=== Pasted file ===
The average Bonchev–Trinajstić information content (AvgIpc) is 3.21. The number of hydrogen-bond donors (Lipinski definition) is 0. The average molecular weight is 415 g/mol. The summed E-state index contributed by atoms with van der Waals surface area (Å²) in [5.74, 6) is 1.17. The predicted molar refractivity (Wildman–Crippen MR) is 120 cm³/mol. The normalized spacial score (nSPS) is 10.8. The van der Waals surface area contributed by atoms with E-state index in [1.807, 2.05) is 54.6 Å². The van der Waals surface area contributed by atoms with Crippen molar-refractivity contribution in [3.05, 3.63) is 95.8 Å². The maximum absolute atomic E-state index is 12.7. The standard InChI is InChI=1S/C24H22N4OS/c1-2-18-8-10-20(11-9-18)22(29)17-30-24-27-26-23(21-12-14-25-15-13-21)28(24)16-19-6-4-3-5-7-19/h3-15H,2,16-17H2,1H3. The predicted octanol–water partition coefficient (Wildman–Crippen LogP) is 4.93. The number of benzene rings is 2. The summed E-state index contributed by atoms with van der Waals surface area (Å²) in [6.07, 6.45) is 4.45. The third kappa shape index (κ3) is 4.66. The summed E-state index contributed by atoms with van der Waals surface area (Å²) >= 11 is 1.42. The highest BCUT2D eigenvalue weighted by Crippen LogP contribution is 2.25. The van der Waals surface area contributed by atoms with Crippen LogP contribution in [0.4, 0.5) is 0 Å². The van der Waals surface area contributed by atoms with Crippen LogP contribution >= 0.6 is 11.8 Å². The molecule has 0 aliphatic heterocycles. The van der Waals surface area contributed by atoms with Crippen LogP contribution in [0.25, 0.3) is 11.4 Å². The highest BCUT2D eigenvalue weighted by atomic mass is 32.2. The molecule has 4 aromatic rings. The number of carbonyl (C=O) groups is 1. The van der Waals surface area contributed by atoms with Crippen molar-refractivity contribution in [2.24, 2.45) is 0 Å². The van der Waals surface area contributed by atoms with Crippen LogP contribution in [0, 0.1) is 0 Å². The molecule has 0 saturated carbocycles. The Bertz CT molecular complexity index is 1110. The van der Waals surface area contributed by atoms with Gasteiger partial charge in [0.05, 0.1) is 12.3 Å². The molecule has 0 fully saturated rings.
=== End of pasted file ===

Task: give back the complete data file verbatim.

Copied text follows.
The average Bonchev–Trinajstić information content (AvgIpc) is 3.21. The number of hydrogen-bond donors (Lipinski definition) is 0. The average molecular weight is 415 g/mol. The summed E-state index contributed by atoms with van der Waals surface area (Å²) in [5.74, 6) is 1.17. The predicted molar refractivity (Wildman–Crippen MR) is 120 cm³/mol. The normalized spacial score (nSPS) is 10.8. The van der Waals surface area contributed by atoms with E-state index in [1.807, 2.05) is 54.6 Å². The van der Waals surface area contributed by atoms with Crippen molar-refractivity contribution in [3.05, 3.63) is 95.8 Å². The maximum absolute atomic E-state index is 12.7. The standard InChI is InChI=1S/C24H22N4OS/c1-2-18-8-10-20(11-9-18)22(29)17-30-24-27-26-23(21-12-14-25-15-13-21)28(24)16-19-6-4-3-5-7-19/h3-15H,2,16-17H2,1H3. The predicted octanol–water partition coefficient (Wildman–Crippen LogP) is 4.93. The number of benzene rings is 2. The summed E-state index contributed by atoms with van der Waals surface area (Å²) in [6.07, 6.45) is 4.45. The third kappa shape index (κ3) is 4.66. The summed E-state index contributed by atoms with van der Waals surface area (Å²) >= 11 is 1.42. The highest BCUT2D eigenvalue weighted by Crippen LogP contribution is 2.25. The van der Waals surface area contributed by atoms with Crippen LogP contribution in [0.4, 0.5) is 0 Å². The van der Waals surface area contributed by atoms with Crippen LogP contribution >= 0.6 is 11.8 Å². The molecule has 0 aliphatic heterocycles. The van der Waals surface area contributed by atoms with Crippen LogP contribution in [0.25, 0.3) is 11.4 Å². The highest BCUT2D eigenvalue weighted by atomic mass is 32.2. The molecule has 4 aromatic rings. The number of carbonyl (C=O) groups is 1. The van der Waals surface area contributed by atoms with Crippen molar-refractivity contribution in [2.24, 2.45) is 0 Å². The van der Waals surface area contributed by atoms with Crippen LogP contribution in [0, 0.1) is 0 Å². The molecule has 0 saturated carbocycles. The Bertz CT molecular complexity index is 1110. The van der Waals surface area contributed by atoms with Gasteiger partial charge in [0.05, 0.1) is 12.3 Å². The molecule has 0 fully saturated rings.